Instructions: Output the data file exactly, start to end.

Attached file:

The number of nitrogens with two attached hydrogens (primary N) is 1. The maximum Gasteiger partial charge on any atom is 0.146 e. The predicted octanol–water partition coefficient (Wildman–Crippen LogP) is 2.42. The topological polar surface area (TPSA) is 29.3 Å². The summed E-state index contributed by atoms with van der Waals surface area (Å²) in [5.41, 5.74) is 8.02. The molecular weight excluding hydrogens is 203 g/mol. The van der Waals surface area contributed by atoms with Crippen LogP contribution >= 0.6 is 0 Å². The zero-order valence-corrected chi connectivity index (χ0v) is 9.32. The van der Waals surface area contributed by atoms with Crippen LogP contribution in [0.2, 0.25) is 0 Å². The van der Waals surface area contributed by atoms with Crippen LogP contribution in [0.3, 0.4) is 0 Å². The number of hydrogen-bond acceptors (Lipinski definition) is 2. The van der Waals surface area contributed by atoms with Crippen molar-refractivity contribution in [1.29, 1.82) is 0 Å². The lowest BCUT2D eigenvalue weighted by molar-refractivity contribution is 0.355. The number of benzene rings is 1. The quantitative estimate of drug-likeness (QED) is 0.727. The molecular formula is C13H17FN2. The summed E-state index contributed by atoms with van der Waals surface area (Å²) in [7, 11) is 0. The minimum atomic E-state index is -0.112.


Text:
The number of nitrogens with two attached hydrogens (primary N) is 1. The maximum Gasteiger partial charge on any atom is 0.146 e. The predicted octanol–water partition coefficient (Wildman–Crippen LogP) is 2.42. The topological polar surface area (TPSA) is 29.3 Å². The summed E-state index contributed by atoms with van der Waals surface area (Å²) in [5.41, 5.74) is 8.02. The molecular weight excluding hydrogens is 203 g/mol. The van der Waals surface area contributed by atoms with Crippen LogP contribution >= 0.6 is 0 Å². The zero-order valence-corrected chi connectivity index (χ0v) is 9.32. The van der Waals surface area contributed by atoms with Crippen LogP contribution in [0.2, 0.25) is 0 Å². The van der Waals surface area contributed by atoms with Crippen LogP contribution in [0.3, 0.4) is 0 Å². The number of hydrogen-bond acceptors (Lipinski definition) is 2. The van der Waals surface area contributed by atoms with Crippen molar-refractivity contribution in [1.29, 1.82) is 0 Å². The lowest BCUT2D eigenvalue weighted by molar-refractivity contribution is 0.355. The number of benzene rings is 1. The quantitative estimate of drug-likeness (QED) is 0.727. The molecular formula is C13H17FN2. The summed E-state index contributed by atoms with van der Waals surface area (Å²) in [7, 11) is 0. The minimum atomic E-state index is -0.112.